Are You Leading a Responsive and Flexible Workforce?
Many of our people can work anytime, anywhere, and from a multitude of electronic devices. Our phone is more powerful and capable than desktop computers from just a few years ago.
This is the age of being a digital nomad, and increasingly, employees want to be part of the decision-making process that determines where they work, how they work, and when they work.
Some people work better in the morning, some work better at night, and others work best in the early afternoon. Great leaders are aware that their people want flexibility, and more employers are responding to the needs to their people so that they can attract, hire, and retain top talent. After salary and health care benefits, flexibility is the top request from employees.
Outdated work schedules often don’t allow employees to adjust their work requirements around what works best for the employee, either to spend time with their kids in the morning, coach Little League in the afternoon, or volunteer with a school or community activity.
Supervisors of the past were often remiss in how they determined who was allowed flexibility, often making allowances for people with families, but not for those without dependents. This created resentment, and a sense that the leadership was unfair. If employers are going to provide a more flexible workforce, that have to make sure that these policies are applied fairly. Not every job lends itself to flexible working hours, but when possible, employers can make the job outcomes the requirement, and not time spent working.
Some leaders lament that they have to work with their employees regarding scheduling. This is confusing to current and future employees. If we are focused on results, not just people sitting at a desk, then it shouldn’t matter when, where, or for how long people work. If one employee can get a project finished in 4 hours while everyone else takes 12 hours, do you care where they are the rest of those hours?
While in the Navy, I had the good fortune to work with an amazing yeoman (an administrative specialist). We get up early in the Navy, but she was a really early morning person – she liked to start work at 4 AM. (I do not like working at 4 AM. I do not like being awake at 4 AM. I do not like even thinking about being awake at 4 AM.)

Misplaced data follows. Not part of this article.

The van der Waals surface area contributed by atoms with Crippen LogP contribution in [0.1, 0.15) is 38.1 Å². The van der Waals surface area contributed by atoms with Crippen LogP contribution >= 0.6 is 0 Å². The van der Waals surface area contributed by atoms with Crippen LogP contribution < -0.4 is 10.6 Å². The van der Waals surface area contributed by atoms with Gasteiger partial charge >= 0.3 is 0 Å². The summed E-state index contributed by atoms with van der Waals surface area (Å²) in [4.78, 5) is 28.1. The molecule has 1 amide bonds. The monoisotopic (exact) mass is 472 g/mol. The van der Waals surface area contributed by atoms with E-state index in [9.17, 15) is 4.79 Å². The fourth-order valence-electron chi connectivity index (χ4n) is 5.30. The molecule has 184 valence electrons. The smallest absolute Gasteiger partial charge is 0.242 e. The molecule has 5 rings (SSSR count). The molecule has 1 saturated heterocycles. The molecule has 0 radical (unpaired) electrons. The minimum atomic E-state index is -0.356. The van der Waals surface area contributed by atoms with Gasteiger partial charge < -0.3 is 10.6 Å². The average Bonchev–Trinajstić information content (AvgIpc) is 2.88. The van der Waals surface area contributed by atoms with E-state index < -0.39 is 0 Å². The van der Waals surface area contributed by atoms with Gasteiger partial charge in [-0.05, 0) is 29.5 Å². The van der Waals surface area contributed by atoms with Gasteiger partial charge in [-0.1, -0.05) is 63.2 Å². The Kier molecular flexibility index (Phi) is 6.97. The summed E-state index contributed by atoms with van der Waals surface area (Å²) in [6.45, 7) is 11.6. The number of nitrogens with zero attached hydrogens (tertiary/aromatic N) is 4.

My Yeoman asked if we could move her working hours from the standard 7:30 AM – 5:00 PM to 4 AM-12 PM. This was unheard of 20 years ago. She didn’t want a lunch break, or a breakfast break – she just wanted to come in to work at 4, work her full duty day, and be finished by noon.
She taught me how valuable this shift could be. This was a fantastic change. I normally left work at about 6 PM, and I left work on her desk. By the time I arrived at 7:30 the next morning, my files were complete, and the jobs that were assigned the afternoon before were already finished. We had morning meetings at 8 AM and thanks to her, I was always prepared. It was my first introduction to alternate work schedules, and because she make it clear when she was most productive, it worked beautifully.
In the civilian world, my first hire was a virtual assistant. Virtual assistants were not common ten years ago. Thanks to my Navy assistant, I had already been trained to focus on results, not time, so it was easy to transfer that experience of trust and value to Mika, who remains (fortunately for me!) an invaluable part of the team.
Increasingly, as leaders, we have to ensure that we provide the means for people to be successful. If employers today don’t help their people manage their time, they will struggle to maintain a viable, motivated workforce.
As leaders, it is incumbent on us to provide our people with the tools they need to be as successful as possible, and that includes time.
We are currently in a tight job market. If your organization is losing valuable employees, providing more flexibility may help.